The debate about the rights and wrongs of hydraulic fracturing - "fracking" - to extract natural gas from shale rock looks set to become even more heated. Scentists in the United States have published a study claiming that many of the chemicals used in the process are "known or suspected endocrine disrupting chemicals" (EDCs).
EDCs have been linked with a number of conditions, including sex change in some animals. The study found that over 100 of the 750 chemicals used in fracking are EDCs and the quantity of EDCs found in water near "fracking" sites are higher than elsewhere.
The report, published in a journal called Endocrinology, was carried out by scientists from the University of Missouri's University's Department of Obstetrics, Gynaecology and Women's Health with colleagues from the US Geological Study.
One of the report's authors, Professor Susan Nagel, said: "I'm not an alarmist about this, but it is something the country should take seriously. With fracking on the rise, populations may face greater health risks from increased endocrine-disrupting chemical exposure."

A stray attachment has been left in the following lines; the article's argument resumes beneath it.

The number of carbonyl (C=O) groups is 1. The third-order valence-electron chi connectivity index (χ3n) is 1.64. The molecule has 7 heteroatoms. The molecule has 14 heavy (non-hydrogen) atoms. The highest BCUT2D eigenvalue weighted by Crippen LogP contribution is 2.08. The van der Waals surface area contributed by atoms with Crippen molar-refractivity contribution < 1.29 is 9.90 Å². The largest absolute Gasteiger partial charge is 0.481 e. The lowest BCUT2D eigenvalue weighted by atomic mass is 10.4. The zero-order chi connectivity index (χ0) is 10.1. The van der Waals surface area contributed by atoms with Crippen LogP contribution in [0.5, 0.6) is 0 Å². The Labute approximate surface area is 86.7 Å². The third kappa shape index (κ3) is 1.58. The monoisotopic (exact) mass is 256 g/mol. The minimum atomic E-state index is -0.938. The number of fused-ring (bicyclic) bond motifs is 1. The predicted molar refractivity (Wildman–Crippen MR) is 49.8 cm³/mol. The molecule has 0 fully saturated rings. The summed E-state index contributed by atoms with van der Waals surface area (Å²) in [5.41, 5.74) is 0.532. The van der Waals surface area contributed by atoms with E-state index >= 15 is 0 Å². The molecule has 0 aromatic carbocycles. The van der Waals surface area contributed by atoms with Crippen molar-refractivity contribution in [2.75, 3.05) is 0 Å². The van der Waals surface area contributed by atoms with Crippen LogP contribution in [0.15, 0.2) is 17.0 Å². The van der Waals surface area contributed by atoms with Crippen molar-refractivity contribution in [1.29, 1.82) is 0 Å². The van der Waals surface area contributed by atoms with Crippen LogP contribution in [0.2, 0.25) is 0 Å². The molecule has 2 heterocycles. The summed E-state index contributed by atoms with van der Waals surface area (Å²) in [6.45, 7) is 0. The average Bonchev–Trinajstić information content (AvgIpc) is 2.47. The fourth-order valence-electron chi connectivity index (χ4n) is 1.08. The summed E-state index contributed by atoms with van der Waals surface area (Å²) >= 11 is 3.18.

Fracking has been hugely controversial ever since the process was first widely adopted. Scare stories about earthquakes and fire streaming from kitchen taps on one side have been countered by claims that fracking is clean, safe and the best solution to the energy problem - at least in the short to medium term.
The United States now leads the world in shale gas production, producing an estimated 22 million barrels per day in 2012 and leading to a rapid decline in carbon emissions, but environmentalists claim the reliance on natural gas will mean fewer resources being available for research into "clean" energy such as solar and wind.
So far shale gas extraction has been met with resistance in Britain, with even exploratory drilling opposed, such as the protests which took place at the Sussex village of Balcombe when Cuadrilla Resources attempted to carry out "flow tests" to assess the viability of fracking in the area.
Officially, Public Health England remains guarded about any major implications for public health, stating that as long as proper safeguards are met, the potential risks to public health seem low - but that developments need to be closely monitored.